Study: NASA, White House are social-media savvy
Armed forces, including the Army, Navy, Air Force, and Marines, also fared well in new study of public sector use of social media and the Web.
NASA and the White House are tops at using social media and the Web compared with a wide range of other public sector groups in the U.S., according to a study out today from the George Washington University School of Business and digital think tank L2.
Authored by George Washington University School of Business dean Doug Guthrie, New York University professor and L2 founder Scott Galloway, and experts from L2, the first annual Digital IQ Index for the Public Sector (PDF) measured the effectiveness of Web sites, digital marketing, social media, and mobile platform support among 100 different public sector groups.
Included were independent agencies, the executive branch, advocacy organizations, armed forces, political parties, industry associations, and multilateral organizations. Each group was given a digital IQ grade based on the strength of its online prowess.
In general, the study found that most groups in the public eye are taking advantage of digital technologies to spread their messages, but the majority are still stuck on old traditional media strategies. However, several organizations showed a savvy understanding and use of social media and the Web.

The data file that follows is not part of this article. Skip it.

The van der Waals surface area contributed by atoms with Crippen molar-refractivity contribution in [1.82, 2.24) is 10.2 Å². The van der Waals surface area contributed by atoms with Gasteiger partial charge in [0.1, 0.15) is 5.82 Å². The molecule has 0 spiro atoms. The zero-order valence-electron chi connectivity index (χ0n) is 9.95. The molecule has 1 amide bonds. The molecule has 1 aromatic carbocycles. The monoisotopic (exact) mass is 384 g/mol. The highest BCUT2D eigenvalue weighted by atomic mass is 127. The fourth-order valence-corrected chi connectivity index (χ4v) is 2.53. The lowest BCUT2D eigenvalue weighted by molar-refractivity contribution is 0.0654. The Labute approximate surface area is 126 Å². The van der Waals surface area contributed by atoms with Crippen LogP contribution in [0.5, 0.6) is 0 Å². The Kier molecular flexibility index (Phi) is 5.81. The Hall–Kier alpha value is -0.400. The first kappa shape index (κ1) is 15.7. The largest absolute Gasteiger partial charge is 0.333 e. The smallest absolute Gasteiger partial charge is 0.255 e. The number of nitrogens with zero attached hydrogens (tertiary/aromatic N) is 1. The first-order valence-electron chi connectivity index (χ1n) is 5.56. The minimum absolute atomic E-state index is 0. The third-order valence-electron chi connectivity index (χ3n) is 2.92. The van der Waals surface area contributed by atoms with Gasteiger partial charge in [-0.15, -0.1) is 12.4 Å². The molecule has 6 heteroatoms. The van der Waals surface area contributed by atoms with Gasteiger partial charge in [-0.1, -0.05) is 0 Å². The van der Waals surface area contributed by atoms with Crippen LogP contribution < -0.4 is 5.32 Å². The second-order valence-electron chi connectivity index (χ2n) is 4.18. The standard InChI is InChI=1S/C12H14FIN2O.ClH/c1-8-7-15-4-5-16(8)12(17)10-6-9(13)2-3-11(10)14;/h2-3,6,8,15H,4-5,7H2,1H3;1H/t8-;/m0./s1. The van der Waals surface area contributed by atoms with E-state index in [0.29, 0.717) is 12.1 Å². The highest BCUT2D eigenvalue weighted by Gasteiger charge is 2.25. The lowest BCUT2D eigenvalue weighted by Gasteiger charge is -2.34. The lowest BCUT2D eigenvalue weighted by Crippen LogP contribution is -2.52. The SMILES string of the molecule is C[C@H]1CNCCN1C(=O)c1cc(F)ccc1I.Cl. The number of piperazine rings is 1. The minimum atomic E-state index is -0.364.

With a digital IQ score of 184, NASA came in first place, considered the clear leader among all public sector groups and innovative in every area covered in the study. Its Web site brings in more than 3 million people each month, while the agency boasts 600,000 Twitter followers and 150,000 Facebook fans, according to L2. NASA also takes advantage of the latest online technologies, using 3-D visualizations, streaming video, and integration with location-based social network Gowalla.
The White House came in second place with a score of 158. Pointing to online contests to help balance the budget and regular presidential addresses broadcast on YouTube, L2 cited the administration for its smart use of the Web. President Obama and members of his staff also tap into Facebook and Twitter, with several of them offering a personal touch to their postings and tweets.
The government scored big in another area. The Armed Forces category, which includes the Army, Navy, Air Force, Marines, and other branches, captured a Digital IQ of 117, the highest of any overall category.
On the downside, 51 percent of the groups studied were branded as "challenged" or "feeble" by L2. Those in the "challenged" group included the Tea Party Patriots, the Veterans of Foreign Wars, and the National Endowment for the Arts. The "feeble" list included The Department of Commerce, the National Organization for Women, and the Anti-Defamation League, all cited for weak online and social media activities.
Going forward, the study suggests that the use of the Web and social media will have a strong effect on which groups have the greatest impact.
"The advent of the social Web has fundamentally changed our nation's public sector organizations," L2 founder Galloway said in a statement. "We're likely to see a transfer in power and influence from organizations that are digitally inept to those who are digitally deft."